I did have cash on me, but just a few dollars more than 65.  The man generously agreed to waive the sales tax, and make the price 65 even, so I wouldn't be flat busted. What a deal. He seemed like a nice guy, but I could tell he was wondering what I was doing here.
     So finally I got checked in, and now I find myself lying on the hard bed, in the glare from the naked ceiling bulb. Over my head, the broken smoke alarm is dangling by one wire, and through the thin wall I can hear a man shouting at someone in the next cabin. He sounds drunk and furious. That's surprising, in a nice place like this.
    It is late. Eventually, I will have to put on my shoes, so I can get out of bed without getting my feet wet. I'll walk across the sodden carpet to switch off the light. Then I will lie back on the sagging bed, in the glare of red neon gleaming through the thin curtains, and the rumbling of trucks down Rt. 9 will eventually rock me to sleep.


    I emailed this story to my brother.  He had also seen this motel many times, and he had thought it looked interesting too. He emailed back and said, "Thanks a lot for letting my wife see this story. Now she'll NEVER agree to let us stay there!"


    When I was 5 or 6 years old, I found a test tube in the back room of our house.
It was nestled in a jar among some old pens, pliers, and odd junk in my mother's collections. I held it up: a real test tube; such a treasure! The sight of it conjured up exciting thoughts of scientific experiments, danger, and unknown worlds. I considered the object for a few moments, and then I put it carefully back where I'd found it.
    Later that day, my friend Corky wandered over from next door, and we were playing in the yard when I remembered my discovery. I told Corky, "Wait here. I want to show you something," and I went into the house.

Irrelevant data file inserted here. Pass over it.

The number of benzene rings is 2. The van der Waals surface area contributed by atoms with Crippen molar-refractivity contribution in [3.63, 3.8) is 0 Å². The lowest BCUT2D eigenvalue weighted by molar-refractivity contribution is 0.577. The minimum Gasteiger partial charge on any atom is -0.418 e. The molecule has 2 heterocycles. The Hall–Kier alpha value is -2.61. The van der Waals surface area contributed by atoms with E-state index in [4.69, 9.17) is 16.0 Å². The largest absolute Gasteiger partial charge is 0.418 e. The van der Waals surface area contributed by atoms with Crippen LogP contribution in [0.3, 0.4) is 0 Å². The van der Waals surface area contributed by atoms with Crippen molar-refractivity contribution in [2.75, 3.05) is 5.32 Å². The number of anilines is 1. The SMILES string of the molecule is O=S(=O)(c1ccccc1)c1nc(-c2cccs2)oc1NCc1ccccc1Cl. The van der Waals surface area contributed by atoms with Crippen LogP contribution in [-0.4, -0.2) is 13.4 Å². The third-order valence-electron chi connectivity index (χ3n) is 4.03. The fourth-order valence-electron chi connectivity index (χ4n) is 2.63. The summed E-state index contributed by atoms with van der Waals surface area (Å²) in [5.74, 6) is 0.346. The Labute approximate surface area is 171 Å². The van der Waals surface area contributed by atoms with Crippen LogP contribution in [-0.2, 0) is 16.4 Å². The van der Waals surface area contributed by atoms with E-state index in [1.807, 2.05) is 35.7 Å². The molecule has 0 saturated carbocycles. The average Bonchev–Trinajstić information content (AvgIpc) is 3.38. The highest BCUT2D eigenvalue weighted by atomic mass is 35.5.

I retrieved the test tube from the back room, took it into the kitchen, and put some water into it. Then I pushed a chair over to the cabinet and got down the little bottles of food coloring, and I put a drop of yellow into the tube, then a drop of red. The test tube now contained a fine and rare-looking orange liquid, which I thought looked rather impressive. This was going to show my friend that I was not to be trifled with, and I carried it outside to the yard where he was waiting.
    "Corky, this is a chemical!"  I told him ominously, holding the test tube up for him to see.
    "No it isn't. You just put some coloring into some water," he said, narrowing his eyes at me in his annoyingly skeptical way. I was astonished at his ignorance.
    "It's a chemical," I repeated, a bit weakly.
    "No, it isn't."
    I withdrew back into the house, stung at Corky's lack of appreciation, and dismayed that he didn't believe me. I was lying, but so?  Couldn't he see that this was a real test tube? I poured the useless orange water down the drain.